“These are good gigs”: Jann Ingmire leaving JAMA for University of Chicago
A personal note from Jann Ingmire, Director of Media Relations:
I am leaving my position at The JAMA Network next week for a new job. It has been a privilege to work for the JAMA journals and with you for more than 11 years…My best regards to you all!
Ingmire’s last day at JAMA is Wednesday, November 13. She starts at the University of Chicago on the 18th.
Not surprisingly, given JAMA’s prominence, Ingmire has appeared frequently on Embargo Watch. I asked her to answer a few questions about her time at the journal by email:
So, you’re leaving JAMA, which a lot of people probably think is at the pinnacle of media relations in medical publishing, after nearly 12 years. What prompted the move, and what will you be doing at the University of Chicago?
I’ve loved being at JAMA and the JAMA Network journals. It has been a privilege to work for these prestigious medical journals. That said, this opportunity at the University of Chicago (which is a very prestigious place, too!) was too good to pass up. Jobs in the U of C News Office do not become available very often. I’ll be covering the Social Sciences. New job, new subject area.
You’ve run a very tight ship at JAMA, and I’ve praised you for being highly consistent and fair with your embargo policies. You even have a sense of humor about your mistakes. Are embargoes a big part of your new role?
I imagine I’ll be on the other side of the fence working with professors who are having work published in various journals. I will be SURE to check the embargo policies before I send out a news release!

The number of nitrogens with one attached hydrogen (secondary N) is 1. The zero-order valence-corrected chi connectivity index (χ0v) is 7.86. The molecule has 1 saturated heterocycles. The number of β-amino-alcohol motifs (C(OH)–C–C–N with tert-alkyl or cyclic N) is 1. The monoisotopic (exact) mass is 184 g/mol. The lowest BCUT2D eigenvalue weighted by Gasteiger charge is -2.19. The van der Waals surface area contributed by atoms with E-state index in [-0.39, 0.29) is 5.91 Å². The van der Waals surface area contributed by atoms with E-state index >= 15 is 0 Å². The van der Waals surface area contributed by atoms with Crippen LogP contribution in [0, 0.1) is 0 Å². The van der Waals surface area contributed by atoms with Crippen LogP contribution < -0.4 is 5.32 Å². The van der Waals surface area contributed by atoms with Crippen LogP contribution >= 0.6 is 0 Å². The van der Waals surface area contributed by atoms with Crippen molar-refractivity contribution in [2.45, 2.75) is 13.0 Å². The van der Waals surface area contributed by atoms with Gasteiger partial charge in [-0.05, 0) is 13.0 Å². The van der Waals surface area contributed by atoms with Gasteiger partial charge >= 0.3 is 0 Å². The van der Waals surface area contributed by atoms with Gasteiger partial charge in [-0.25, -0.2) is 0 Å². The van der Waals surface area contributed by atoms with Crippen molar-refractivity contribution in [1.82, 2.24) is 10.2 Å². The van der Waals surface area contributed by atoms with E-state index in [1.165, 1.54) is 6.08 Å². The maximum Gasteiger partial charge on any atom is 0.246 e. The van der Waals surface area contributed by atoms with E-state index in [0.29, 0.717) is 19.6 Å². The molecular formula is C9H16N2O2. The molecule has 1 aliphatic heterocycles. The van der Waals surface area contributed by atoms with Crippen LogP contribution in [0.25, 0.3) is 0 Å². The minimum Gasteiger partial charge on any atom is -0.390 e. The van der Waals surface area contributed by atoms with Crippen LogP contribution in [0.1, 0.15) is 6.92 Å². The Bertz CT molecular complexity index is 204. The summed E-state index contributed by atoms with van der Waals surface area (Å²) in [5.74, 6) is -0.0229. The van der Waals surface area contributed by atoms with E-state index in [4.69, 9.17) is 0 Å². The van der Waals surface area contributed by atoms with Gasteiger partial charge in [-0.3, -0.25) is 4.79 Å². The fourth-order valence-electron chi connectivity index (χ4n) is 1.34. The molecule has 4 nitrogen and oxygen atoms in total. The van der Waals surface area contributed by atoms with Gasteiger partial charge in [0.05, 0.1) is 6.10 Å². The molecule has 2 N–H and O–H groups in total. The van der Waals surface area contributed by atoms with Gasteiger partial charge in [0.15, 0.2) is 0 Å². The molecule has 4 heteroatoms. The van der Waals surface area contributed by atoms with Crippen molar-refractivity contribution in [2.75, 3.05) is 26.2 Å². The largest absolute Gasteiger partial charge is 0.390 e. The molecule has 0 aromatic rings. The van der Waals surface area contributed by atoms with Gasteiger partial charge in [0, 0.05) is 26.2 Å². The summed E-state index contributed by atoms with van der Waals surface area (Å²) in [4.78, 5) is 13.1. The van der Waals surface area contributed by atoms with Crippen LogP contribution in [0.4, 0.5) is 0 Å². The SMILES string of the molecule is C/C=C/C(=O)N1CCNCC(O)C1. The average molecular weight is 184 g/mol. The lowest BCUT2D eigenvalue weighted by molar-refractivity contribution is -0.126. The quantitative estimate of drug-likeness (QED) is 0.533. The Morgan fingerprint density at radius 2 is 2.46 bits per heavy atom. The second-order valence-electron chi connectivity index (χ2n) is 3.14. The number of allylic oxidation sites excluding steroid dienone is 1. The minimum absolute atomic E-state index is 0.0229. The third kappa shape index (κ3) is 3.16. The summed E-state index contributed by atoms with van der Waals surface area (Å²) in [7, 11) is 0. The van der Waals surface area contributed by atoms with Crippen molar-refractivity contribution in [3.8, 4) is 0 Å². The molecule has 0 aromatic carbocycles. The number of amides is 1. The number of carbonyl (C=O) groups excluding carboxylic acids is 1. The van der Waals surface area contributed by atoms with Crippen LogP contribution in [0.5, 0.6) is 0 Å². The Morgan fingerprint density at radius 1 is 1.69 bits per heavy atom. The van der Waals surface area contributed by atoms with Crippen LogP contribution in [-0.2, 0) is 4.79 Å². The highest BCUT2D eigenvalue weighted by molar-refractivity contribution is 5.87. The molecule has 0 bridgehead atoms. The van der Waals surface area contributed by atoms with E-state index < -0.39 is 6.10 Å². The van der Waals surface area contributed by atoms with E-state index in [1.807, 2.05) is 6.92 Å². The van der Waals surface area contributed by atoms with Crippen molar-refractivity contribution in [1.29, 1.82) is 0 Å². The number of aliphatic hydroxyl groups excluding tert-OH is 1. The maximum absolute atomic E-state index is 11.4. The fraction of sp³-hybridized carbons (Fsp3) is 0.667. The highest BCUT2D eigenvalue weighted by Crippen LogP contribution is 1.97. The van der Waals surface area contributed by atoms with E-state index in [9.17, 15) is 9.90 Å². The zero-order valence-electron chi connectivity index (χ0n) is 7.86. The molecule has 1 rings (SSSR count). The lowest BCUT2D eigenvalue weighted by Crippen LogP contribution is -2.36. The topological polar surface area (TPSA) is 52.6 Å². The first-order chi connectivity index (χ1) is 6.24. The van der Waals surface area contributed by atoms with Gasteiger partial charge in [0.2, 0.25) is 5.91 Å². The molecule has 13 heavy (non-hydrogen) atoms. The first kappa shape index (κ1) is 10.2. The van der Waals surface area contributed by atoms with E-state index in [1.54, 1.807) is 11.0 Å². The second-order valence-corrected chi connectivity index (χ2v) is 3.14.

What kinds of lessons do you feel you’ve learned about working with the media while working at JAMA? If you had a magic wand, is there anything about embargoes or other aspects of that relationship that you’d change?
I’ve learned that respect goes a long way. I have great respect and admiration for the overwhelming majority of the health/medical/science reporters with whom we work. It’s not easy to translate the information from some of these studies and make interesting stories that people will care about. You all do that every day and, for the most part, do it very well! I wish everyone would abide by the embargoes and not blame their editors, the web guy, or the inability to translate time zones for blowing an embargo. My magic wand would be used to set an embargo time that everyone loves all over the world.
Your start at JAMA was a bit of a trial by fire. The Women’s Health Initiative Study was published just a few months after you joined the journal, prompting the blacklisting of a longtime health reporter, and the same happened to a financial reporter late the following year. Did those early experiences inform your approach to embargoes?
Thanks for bringing up those memories, Ivan! Those experiences made me quickly realize how important the embargo system is for equalizing the opportunity for all reporters to get the information out at the same time. When embargoes are broken, many reporters are left scrambling to hurry up and get their stories out. I also learned how much reporters like having the embargo in place to have time to read the studies, interview the authors or other experts, and write more thoughtful stories.
You were a TV reporter and anchor for almost a dozen years before going into media relations. What would you tell someone thinking about making that transition today?
Find a good mentor (hopefully, your new boss) who will help you learn how to be a good media relations professional. I’ve always remembered the PR/media relations people I liked when I was a reporter – usually the people who got back to me before deadline and were actually helpful. These jobs use the same skill set. I’m writing, making news judgment calls, interviewing authors for podcasts, and producing videos. All skills I learned long ago, but I have also worked hard to continue to learn through professional development and by going to graduate school for a better foundation in communications. These are good gigs if you find a place to work that you believe in and are fortunate enough to have great colleagues like I’ve had at JAMA.
Here’s wishing Ingmire all the best of luck in her new role.